Sunday, January 31, 2010

Everybody's Doing It: Is Three the New Two?

Some people say the body does not remember pain. I am not sure if that’s true, but just in case, I am writing little notes to myself to read at a future date. I’ve also scripted certain conversations and given my husband his lines. Because in five months, when we stick a party hat on my youngest and celebrate 24 months of maturity, you can bet that the slightest whiff of baby powder will send me musing---should we have a third?

Sunday, January 24, 2010


There’s been a lot of talk here during the Lunch Box Mom editorial meetings about our new logo. If you haven’t noticed, the one we have now is a suitcase decked out with surfer decals. It bears a passing resemblance to a lunchbox, in that it’s square, and at $19.99, was almost under budget. It’s always been seen as a temporary logo, just good enough to signal our existence on Facebook and Twitter, where, the image is so small, you can’t really tell what it is not, much less what it is.

Sunday, January 17, 2010

Home $ Work, The Hypothetical Salary of a SAHM vs. the Real World

You may have already heard that has come up with an income stay-at-home moms would make if they actually got paid for their work. But did you know that they’ve also suggested a crafty little gift-giving idea for dad? They recommend it for Mother’s Day, but really, anytime my husband followed their suggestion, printed out my hypothetical paycheck, and gave it to me as a---gift---he’d end up in the dog house. Wow. A homemade pay stub. I’ll take that to the bank and cash it. Or Maybe I’ll invest the $122,732 in Boardwalk property and collect $200 when I pass go. interviewed 12,000 moms and apparently went to great lengths to figure out that stay-at-home moms do the job of ten people. But did they forget there actually are women who get paid to take care of the home? They are called nannies and housekeepers. And, they are not making six figures.

If eBay has taught us anything about the marketplace, it’s that the value of something is determined by what people are willing to pay. And, domestic workers, a term being re-appropriated by some groups including Domestic Workers United, are sometimes not even making minimum wage. In the world of creative salary calculation, the care of the home is valued. In the real world, it is not.

It is not a perfect comparison. A stay-at-home mom cannot be replaced by a nanny or housekeeper in every respect, but their spheres and tasks are largely identical. And, certainly there are many instances in which a worker is treated with respect, paid well, and embraced as an essential part of a busy household. Many readers of this blog might attest to that. Still, what is the point of calculating the monetary value of a SAHM while ignoring the reality that the group that does get paid to work in the home usually earns very little? Some say we should use the high hypothetical salary to prove the SAHM’s value.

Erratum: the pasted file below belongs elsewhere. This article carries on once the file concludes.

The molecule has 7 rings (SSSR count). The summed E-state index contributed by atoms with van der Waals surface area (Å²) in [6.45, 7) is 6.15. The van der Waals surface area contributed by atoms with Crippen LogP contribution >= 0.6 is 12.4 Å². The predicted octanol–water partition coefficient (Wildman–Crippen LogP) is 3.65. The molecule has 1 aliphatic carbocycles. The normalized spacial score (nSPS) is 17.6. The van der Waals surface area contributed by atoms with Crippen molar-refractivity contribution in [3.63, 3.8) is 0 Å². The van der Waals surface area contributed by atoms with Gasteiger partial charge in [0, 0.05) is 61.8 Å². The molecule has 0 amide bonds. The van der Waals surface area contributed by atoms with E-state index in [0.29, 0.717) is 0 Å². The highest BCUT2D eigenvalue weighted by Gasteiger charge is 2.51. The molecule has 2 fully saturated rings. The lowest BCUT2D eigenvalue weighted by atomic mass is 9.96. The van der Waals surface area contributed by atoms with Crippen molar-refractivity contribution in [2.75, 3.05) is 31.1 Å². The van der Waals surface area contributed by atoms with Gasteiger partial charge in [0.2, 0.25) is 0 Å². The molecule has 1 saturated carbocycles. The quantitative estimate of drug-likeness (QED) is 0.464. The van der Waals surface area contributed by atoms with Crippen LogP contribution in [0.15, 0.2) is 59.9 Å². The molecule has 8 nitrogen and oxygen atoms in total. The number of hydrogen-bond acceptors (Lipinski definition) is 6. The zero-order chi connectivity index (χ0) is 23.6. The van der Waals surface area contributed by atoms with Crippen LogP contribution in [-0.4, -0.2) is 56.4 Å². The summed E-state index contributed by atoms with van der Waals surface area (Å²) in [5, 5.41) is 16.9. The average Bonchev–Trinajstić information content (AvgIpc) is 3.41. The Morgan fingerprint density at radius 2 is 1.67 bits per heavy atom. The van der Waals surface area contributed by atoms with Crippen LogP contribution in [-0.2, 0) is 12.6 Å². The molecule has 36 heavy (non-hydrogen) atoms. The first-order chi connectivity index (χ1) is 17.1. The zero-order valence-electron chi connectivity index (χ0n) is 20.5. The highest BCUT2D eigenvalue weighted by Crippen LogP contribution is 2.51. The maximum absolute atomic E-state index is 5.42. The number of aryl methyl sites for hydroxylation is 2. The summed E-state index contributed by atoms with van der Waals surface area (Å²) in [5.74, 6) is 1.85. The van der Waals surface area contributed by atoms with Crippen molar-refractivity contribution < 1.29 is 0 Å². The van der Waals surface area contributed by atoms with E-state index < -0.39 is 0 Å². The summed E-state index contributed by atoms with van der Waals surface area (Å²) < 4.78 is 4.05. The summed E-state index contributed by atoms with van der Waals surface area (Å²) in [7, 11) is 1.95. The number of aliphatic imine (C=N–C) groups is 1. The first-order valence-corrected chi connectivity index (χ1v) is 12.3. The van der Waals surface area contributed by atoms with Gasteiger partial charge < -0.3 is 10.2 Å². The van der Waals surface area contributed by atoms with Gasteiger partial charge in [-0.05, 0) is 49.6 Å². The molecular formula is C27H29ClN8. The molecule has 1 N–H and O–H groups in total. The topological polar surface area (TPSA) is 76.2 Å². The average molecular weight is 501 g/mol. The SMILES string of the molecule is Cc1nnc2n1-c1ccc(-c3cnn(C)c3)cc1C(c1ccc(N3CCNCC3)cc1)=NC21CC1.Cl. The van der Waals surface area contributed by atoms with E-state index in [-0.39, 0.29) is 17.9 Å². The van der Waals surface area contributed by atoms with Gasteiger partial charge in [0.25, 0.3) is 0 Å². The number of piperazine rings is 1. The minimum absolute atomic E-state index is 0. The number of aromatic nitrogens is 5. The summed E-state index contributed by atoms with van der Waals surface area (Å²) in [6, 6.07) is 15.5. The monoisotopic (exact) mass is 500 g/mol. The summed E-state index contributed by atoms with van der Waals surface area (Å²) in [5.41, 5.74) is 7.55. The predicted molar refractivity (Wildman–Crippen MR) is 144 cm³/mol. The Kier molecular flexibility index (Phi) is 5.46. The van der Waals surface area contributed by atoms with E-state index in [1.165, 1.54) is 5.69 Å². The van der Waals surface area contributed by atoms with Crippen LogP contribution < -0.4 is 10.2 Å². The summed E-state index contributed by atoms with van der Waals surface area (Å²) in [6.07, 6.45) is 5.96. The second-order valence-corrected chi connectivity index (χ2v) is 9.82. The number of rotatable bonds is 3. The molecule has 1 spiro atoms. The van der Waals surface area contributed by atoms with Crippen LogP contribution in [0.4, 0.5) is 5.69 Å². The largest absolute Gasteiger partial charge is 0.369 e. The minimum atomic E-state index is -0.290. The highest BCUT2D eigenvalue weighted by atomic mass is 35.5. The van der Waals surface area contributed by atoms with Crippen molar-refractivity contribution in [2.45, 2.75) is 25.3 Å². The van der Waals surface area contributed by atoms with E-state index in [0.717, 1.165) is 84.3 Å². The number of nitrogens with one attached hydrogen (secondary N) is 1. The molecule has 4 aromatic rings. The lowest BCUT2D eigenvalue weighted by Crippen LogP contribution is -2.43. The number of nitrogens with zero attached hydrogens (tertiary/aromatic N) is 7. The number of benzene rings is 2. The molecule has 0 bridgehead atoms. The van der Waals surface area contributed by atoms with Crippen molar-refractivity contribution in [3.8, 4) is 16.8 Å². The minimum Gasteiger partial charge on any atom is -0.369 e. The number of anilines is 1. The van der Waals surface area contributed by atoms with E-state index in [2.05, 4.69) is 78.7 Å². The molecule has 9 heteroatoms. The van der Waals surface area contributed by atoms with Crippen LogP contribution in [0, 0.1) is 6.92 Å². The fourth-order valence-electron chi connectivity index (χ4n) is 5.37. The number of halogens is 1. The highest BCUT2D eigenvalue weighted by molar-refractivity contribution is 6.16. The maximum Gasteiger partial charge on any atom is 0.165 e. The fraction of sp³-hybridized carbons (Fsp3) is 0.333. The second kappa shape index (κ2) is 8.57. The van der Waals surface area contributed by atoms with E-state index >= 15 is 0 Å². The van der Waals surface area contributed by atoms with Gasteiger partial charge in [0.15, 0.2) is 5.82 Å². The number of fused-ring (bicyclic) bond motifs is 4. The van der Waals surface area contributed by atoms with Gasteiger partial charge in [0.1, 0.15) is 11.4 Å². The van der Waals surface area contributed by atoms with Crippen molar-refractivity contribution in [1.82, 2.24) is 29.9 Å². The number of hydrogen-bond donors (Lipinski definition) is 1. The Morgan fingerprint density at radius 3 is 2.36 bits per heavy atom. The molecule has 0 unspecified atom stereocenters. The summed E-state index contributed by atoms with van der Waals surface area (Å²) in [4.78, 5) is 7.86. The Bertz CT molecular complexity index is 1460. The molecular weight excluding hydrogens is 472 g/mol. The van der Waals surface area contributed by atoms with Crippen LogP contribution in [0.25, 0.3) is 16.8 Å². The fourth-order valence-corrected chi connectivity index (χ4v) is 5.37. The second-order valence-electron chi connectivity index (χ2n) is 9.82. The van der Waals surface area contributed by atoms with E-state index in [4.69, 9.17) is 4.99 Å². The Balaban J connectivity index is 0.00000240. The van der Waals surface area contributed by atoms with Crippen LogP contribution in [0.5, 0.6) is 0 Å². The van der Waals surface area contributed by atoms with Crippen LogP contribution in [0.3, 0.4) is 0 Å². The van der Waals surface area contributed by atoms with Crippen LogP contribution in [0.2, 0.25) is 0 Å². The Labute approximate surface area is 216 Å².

Sunday, January 10, 2010

Fall in Love, or Theatre Games 101

Romeo and Juliet had a good romance going, as far as love affairs that end in grievous miscommunication and death go. I’m a sucker for the balcony scene, no matter how much of a cliché it has become, and think Juliet’s got a lot of spunk to shack up with bad boy Romeo while her parents plan her marriage to the soporific nobleman Paris. Still, I now understand why Shakespeare had to kill off these two in Act V. A star-crossed courtship may have driven them to their death, but the routine familiarity of marriage would have driven them insane.

I’m a romantic by nature, but lately, it’s the poem of William Carlos Williams, the modernist, that runs through my head. So much depends…so much depends….so much depends on an unloaded dishwasher. The pace of my entire day hinges on this simple truth. My husband unloads our KitchenAid every morning before our kids have even finished breakfast. It may be nice to get roses, but when he brings me home a box of Sparkle dishwasher pellets—without any prompting—I feel love.

Sunday, January 3, 2010

It's a New Year, Baby

How long does it take to make a cup of tea? The answer depends on whether or not you like burning the bottom of your tea kettle. I tend to “not like to”, so every time I have to leave the kitchen, I turn the stove off. Today it took me two and a half hours to boil water. Once I poured the water to brew, my 18 month old began tossing shoes down the grandfather clock. Finally, a half hour later, I made it back to the kitchen, found the tea cold, microwaved it and spilled it all over the floor.

Thus begins my tea party resolution for 2010. I decided to be formal with this, so I am using a template from Congress, H. Res 970, that seminal piece of legislation that made June 30th National Corvette Day.

Whereas I would like my tea hot, or at least lukewarm.

Whereas I would like to read a book whose protagonist is not a duck.

Whereas “I’m going to the gym” should not be a set up to a joke.

Now, therefore, be it resolved by me and….me..that March 1st, 2010 beings the official “find the extra hour” campaign.

Happy New Year, folks, but this year, I’ll be following the ancient Roman calendar. Yes, the New Year, and my resolution, begin March 1st. I need time to prepare.